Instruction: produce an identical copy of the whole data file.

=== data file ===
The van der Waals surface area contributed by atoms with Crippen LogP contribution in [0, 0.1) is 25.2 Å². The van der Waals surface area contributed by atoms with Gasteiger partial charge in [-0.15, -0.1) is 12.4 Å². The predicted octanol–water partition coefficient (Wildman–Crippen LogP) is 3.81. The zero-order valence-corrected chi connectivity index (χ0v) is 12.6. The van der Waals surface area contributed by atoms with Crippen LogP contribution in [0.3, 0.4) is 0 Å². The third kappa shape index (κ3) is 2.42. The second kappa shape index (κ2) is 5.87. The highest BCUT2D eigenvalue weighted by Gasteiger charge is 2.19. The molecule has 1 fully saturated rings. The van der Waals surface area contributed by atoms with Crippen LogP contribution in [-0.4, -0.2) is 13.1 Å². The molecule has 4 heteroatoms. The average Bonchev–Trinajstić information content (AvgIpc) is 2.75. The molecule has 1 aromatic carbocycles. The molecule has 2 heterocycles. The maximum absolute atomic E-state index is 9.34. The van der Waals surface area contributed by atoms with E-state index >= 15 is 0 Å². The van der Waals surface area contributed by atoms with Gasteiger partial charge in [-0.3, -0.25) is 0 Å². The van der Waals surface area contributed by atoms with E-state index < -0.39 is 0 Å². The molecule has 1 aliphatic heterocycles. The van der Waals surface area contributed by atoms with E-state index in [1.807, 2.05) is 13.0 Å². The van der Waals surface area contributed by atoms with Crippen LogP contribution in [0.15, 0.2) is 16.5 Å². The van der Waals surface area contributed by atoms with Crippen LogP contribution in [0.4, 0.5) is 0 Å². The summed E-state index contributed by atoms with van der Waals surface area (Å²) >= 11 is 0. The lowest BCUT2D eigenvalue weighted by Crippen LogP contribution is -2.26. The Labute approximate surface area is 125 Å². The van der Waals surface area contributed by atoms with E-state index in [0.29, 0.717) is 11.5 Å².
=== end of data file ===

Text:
The van der Waals surface area contributed by atoms with Crippen LogP contribution in [0, 0.1) is 25.2 Å². The van der Waals surface area contributed by atoms with Gasteiger partial charge in [-0.15, -0.1) is 12.4 Å². The predicted octanol–water partition coefficient (Wildman–Crippen LogP) is 3.81. The zero-order valence-corrected chi connectivity index (χ0v) is 12.6. The van der Waals surface area contributed by atoms with Crippen LogP contribution in [0.3, 0.4) is 0 Å². The third kappa shape index (κ3) is 2.42. The second kappa shape index (κ2) is 5.87. The highest BCUT2D eigenvalue weighted by Gasteiger charge is 2.19. The molecule has 1 fully saturated rings. The van der Waals surface area contributed by atoms with Crippen LogP contribution in [-0.4, -0.2) is 13.1 Å². The molecule has 4 heteroatoms. The average Bonchev–Trinajstić information content (AvgIpc) is 2.75. The molecule has 1 aromatic carbocycles. The molecule has 2 heterocycles. The maximum absolute atomic E-state index is 9.34. The van der Waals surface area contributed by atoms with E-state index >= 15 is 0 Å². The van der Waals surface area contributed by atoms with Gasteiger partial charge in [-0.3, -0.25) is 0 Å². The van der Waals surface area contributed by atoms with E-state index < -0.39 is 0 Å². The molecule has 1 aliphatic heterocycles. The van der Waals surface area contributed by atoms with E-state index in [1.807, 2.05) is 13.0 Å². The van der Waals surface area contributed by atoms with Crippen LogP contribution in [0.15, 0.2) is 16.5 Å². The van der Waals surface area contributed by atoms with Crippen LogP contribution in [0.4, 0.5) is 0 Å². The summed E-state index contributed by atoms with van der Waals surface area (Å²) >= 11 is 0. The lowest BCUT2D eigenvalue weighted by Crippen LogP contribution is -2.26. The Labute approximate surface area is 125 Å². The van der Waals surface area contributed by atoms with E-state index in [0.29, 0.717) is 11.5 Å².